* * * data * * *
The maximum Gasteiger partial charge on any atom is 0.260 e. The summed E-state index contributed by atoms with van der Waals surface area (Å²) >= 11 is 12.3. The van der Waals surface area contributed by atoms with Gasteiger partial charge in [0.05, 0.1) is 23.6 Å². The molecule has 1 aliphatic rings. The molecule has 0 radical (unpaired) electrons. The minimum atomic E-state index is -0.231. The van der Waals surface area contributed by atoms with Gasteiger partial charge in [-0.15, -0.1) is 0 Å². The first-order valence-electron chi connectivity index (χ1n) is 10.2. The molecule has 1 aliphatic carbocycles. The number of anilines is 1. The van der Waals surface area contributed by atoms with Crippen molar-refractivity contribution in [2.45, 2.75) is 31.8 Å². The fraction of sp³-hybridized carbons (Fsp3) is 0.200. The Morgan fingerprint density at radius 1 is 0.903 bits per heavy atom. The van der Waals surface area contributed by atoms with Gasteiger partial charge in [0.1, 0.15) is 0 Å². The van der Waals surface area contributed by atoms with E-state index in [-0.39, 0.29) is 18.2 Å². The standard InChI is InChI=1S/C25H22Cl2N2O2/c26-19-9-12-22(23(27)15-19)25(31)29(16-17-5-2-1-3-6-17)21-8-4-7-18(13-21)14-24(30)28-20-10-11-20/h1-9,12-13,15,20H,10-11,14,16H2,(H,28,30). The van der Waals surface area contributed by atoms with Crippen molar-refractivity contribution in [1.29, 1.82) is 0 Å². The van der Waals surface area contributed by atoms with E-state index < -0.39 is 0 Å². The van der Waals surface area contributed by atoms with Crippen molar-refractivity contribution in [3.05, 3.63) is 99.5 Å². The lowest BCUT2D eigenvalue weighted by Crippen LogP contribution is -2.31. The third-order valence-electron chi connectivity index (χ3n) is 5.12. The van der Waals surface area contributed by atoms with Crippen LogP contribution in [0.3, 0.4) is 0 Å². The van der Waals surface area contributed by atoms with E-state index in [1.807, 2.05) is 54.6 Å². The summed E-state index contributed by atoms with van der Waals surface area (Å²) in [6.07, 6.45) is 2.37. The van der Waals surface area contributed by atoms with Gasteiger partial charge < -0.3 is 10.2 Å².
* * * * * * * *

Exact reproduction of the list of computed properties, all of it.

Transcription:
The maximum Gasteiger partial charge on any atom is 0.260 e. The summed E-state index contributed by atoms with van der Waals surface area (Å²) >= 11 is 12.3. The van der Waals surface area contributed by atoms with Gasteiger partial charge in [0.05, 0.1) is 23.6 Å². The molecule has 1 aliphatic rings. The molecule has 0 radical (unpaired) electrons. The minimum atomic E-state index is -0.231. The van der Waals surface area contributed by atoms with Gasteiger partial charge in [-0.15, -0.1) is 0 Å². The first-order valence-electron chi connectivity index (χ1n) is 10.2. The molecule has 1 aliphatic carbocycles. The number of anilines is 1. The van der Waals surface area contributed by atoms with Crippen molar-refractivity contribution in [2.45, 2.75) is 31.8 Å². The fraction of sp³-hybridized carbons (Fsp3) is 0.200. The Morgan fingerprint density at radius 1 is 0.903 bits per heavy atom. The van der Waals surface area contributed by atoms with Gasteiger partial charge in [0.1, 0.15) is 0 Å². The van der Waals surface area contributed by atoms with E-state index in [-0.39, 0.29) is 18.2 Å². The standard InChI is InChI=1S/C25H22Cl2N2O2/c26-19-9-12-22(23(27)15-19)25(31)29(16-17-5-2-1-3-6-17)21-8-4-7-18(13-21)14-24(30)28-20-10-11-20/h1-9,12-13,15,20H,10-11,14,16H2,(H,28,30). The van der Waals surface area contributed by atoms with Crippen molar-refractivity contribution in [1.29, 1.82) is 0 Å². The van der Waals surface area contributed by atoms with E-state index < -0.39 is 0 Å². The van der Waals surface area contributed by atoms with Crippen molar-refractivity contribution in [3.05, 3.63) is 99.5 Å². The lowest BCUT2D eigenvalue weighted by Crippen LogP contribution is -2.31. The third-order valence-electron chi connectivity index (χ3n) is 5.12. The van der Waals surface area contributed by atoms with Crippen LogP contribution in [0.3, 0.4) is 0 Å². The van der Waals surface area contributed by atoms with E-state index in [1.807, 2.05) is 54.6 Å². The summed E-state index contributed by atoms with van der Waals surface area (Å²) in [6.07, 6.45) is 2.37. The van der Waals surface area contributed by atoms with Gasteiger partial charge < -0.3 is 10.2 Å².